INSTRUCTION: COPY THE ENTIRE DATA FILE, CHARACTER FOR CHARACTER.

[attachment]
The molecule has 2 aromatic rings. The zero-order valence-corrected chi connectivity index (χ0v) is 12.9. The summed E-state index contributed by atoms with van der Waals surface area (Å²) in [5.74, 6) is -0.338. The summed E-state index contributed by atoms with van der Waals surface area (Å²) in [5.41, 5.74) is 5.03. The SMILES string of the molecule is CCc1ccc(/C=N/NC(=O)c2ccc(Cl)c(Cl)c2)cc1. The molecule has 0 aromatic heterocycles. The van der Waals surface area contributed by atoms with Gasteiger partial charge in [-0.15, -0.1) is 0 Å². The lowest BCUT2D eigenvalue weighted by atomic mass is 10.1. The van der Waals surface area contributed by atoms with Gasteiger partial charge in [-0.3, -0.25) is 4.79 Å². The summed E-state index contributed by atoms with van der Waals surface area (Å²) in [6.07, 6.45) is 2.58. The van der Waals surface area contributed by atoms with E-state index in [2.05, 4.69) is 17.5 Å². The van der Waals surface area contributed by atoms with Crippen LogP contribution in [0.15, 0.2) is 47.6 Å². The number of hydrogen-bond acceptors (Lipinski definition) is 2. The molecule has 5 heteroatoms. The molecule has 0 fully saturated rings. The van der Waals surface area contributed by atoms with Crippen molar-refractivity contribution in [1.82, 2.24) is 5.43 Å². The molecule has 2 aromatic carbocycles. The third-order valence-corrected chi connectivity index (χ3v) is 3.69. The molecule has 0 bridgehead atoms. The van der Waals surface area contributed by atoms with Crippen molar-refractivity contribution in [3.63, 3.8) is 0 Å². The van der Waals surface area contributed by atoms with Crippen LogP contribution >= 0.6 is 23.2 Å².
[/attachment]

The molecule has 2 aromatic rings. The zero-order valence-corrected chi connectivity index (χ0v) is 12.9. The summed E-state index contributed by atoms with van der Waals surface area (Å²) in [5.74, 6) is -0.338. The summed E-state index contributed by atoms with van der Waals surface area (Å²) in [5.41, 5.74) is 5.03. The SMILES string of the molecule is CCc1ccc(/C=N/NC(=O)c2ccc(Cl)c(Cl)c2)cc1. The molecule has 0 aromatic heterocycles. The van der Waals surface area contributed by atoms with Gasteiger partial charge in [-0.15, -0.1) is 0 Å². The lowest BCUT2D eigenvalue weighted by atomic mass is 10.1. The van der Waals surface area contributed by atoms with Gasteiger partial charge in [-0.3, -0.25) is 4.79 Å². The summed E-state index contributed by atoms with van der Waals surface area (Å²) in [6.07, 6.45) is 2.58. The van der Waals surface area contributed by atoms with E-state index in [2.05, 4.69) is 17.5 Å². The van der Waals surface area contributed by atoms with Crippen LogP contribution in [0.15, 0.2) is 47.6 Å². The number of hydrogen-bond acceptors (Lipinski definition) is 2. The molecule has 5 heteroatoms. The molecule has 0 fully saturated rings. The van der Waals surface area contributed by atoms with Crippen molar-refractivity contribution in [1.82, 2.24) is 5.43 Å². The molecule has 2 aromatic carbocycles. The third-order valence-corrected chi connectivity index (χ3v) is 3.69. The molecule has 0 bridgehead atoms. The van der Waals surface area contributed by atoms with Crippen molar-refractivity contribution in [3.63, 3.8) is 0 Å². The van der Waals surface area contributed by atoms with Crippen LogP contribution >= 0.6 is 23.2 Å².